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By Lorna Dee Cervantes

1

I find a strange knowledge of wind,

an open door in the mountain

pass where everything intersects.

Believe me. This will not pass.

This is a world where flags

contain themselves, and are still,

marked by their unfurled edges.

Lean stuff sways on the boughs

of pitch pine: silver, almost tinsel,

all light gone blue and sprouting

orange oils in a last bouquet.


       2

These were the nest builders;

I caught one last morning, I sang

so it fell down, stupid,

from the trees. They’re so incorrect

in their dead skin. Witness their twig

feet, the mistake of their hands.

They will follow you. They yearn

pebbles for their gullets to grind

their own seed. They swallow

so selflessly and die

like patriots.


       3

Last Christmas, a family of five

woke from their dreaming and

dreamed themselves over: the baby

in its pink pajamas, the boy

in the red flannel bathrobe

he grabbed from the door,

a mother, a father, and a sister

in curlers; all died.


A wood frame house,

a cannister of oil,

a match—watch

as it unsettles.

They were so cold;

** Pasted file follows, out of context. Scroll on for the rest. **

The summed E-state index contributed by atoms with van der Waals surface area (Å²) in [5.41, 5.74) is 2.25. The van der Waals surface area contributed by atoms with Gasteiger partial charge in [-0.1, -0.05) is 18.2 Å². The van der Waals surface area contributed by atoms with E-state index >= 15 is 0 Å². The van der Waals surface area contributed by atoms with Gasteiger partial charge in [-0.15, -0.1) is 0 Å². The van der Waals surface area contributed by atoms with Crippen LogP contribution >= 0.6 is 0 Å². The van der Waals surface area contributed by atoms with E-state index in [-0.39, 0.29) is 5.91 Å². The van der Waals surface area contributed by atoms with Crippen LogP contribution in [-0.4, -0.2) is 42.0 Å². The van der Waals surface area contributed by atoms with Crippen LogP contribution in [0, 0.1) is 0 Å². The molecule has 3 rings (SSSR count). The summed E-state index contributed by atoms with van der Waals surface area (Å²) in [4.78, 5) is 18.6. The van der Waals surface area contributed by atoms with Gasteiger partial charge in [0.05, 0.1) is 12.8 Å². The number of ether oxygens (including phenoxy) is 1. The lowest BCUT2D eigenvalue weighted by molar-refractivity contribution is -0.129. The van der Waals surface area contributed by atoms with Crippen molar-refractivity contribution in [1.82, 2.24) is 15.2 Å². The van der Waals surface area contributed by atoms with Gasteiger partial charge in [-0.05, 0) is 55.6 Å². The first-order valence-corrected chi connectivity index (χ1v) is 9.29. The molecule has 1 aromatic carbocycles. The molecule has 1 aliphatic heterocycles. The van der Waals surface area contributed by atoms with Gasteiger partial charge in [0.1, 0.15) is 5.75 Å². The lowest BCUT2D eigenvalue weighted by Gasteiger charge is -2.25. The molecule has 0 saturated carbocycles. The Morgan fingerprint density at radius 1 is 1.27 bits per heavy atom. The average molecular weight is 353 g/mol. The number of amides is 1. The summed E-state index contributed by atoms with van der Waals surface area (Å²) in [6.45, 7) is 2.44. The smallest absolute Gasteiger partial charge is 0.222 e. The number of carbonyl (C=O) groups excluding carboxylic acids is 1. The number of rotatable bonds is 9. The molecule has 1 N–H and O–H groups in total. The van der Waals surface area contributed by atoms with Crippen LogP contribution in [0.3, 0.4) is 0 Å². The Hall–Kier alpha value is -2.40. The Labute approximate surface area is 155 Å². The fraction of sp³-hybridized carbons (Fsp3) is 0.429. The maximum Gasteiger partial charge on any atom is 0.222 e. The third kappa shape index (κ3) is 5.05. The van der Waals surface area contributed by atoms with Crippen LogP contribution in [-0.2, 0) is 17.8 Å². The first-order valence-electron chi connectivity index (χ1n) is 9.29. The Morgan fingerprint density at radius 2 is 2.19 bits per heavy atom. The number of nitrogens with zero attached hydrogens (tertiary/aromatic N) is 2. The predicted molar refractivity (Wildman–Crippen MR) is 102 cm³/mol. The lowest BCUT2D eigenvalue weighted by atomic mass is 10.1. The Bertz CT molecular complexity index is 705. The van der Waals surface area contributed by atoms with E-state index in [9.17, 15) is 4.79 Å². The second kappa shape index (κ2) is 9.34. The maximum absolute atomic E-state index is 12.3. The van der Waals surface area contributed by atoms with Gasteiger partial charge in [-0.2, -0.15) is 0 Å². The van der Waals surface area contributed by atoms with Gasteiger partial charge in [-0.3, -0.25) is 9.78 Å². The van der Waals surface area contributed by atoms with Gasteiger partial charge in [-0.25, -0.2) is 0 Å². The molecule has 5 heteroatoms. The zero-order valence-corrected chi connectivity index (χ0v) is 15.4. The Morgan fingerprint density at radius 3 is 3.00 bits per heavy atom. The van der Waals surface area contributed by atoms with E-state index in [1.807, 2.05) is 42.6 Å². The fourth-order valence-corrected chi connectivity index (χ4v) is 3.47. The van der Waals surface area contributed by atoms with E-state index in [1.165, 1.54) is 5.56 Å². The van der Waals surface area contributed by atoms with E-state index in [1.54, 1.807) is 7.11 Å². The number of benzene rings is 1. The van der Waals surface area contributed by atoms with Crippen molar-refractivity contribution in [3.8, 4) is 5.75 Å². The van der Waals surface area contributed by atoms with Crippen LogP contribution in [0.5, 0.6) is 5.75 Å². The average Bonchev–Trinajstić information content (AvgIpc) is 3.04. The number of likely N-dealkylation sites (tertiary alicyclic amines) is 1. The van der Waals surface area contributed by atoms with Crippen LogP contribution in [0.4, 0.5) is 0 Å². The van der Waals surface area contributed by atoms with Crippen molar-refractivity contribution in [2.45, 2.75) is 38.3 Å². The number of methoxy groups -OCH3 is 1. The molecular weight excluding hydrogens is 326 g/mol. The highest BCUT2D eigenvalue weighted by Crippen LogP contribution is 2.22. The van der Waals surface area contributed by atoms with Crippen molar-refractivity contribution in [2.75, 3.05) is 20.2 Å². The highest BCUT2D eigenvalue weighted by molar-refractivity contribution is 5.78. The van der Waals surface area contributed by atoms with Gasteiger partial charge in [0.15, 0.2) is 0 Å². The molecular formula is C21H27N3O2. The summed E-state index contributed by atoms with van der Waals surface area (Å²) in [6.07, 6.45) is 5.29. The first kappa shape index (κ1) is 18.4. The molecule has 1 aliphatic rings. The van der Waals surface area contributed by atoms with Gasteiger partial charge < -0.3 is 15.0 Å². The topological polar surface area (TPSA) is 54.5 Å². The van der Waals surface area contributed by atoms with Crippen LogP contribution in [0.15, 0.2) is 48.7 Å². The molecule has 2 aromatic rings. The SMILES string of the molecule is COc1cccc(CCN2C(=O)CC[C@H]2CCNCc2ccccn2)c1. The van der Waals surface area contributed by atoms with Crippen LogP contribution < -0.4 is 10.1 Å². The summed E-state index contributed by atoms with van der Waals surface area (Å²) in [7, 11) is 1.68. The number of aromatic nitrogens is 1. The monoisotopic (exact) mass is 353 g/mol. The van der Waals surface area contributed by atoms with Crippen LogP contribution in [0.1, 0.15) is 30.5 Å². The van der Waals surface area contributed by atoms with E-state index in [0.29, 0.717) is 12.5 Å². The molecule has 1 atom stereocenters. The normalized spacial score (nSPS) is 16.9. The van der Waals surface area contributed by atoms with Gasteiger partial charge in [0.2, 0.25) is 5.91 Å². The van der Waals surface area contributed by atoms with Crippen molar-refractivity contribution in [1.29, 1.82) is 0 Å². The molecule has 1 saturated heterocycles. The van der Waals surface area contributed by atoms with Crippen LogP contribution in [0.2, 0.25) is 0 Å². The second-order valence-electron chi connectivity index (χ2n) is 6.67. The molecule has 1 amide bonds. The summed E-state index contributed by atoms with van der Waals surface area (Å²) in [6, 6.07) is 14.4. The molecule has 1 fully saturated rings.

umber.


       4

I am away from the knowledge

of animal mystics,

brujas and sorcerers

or the nudging chants

of a Tlingit Kachina.

I am frightened by regions

with wills of their own,

but when my people

die in the snow

I wonder

did the depths billow up

to reach them?


"Four Portraits of Fire" from Emplumada, by Lorna Dee Cervantes, © 1982. All rights are controlled by the University of Pittsburgh Press, Pittsburgh, PA 15260. Used by permission of the University of Pittsburgh Press.

Source: Emplumada (University of Pittsburgh Press, 1982)

  • Living
  • Nature

Poet Bio

Lorna Dee Cervantes
Lorna Dee Cervantes is a critically acclaimed native California (Chumash-Chicana) poet.  She is the former Director of Creative Writing and an Associate Professor of English at the University of Colorado in Boulder where she has taught for 18 years. Cervantes’s writing evokes and explores cultural difference—between Mexican, Anglo, Native American, and African American lives—as well as the divides of gender and economics. See More By This Poet

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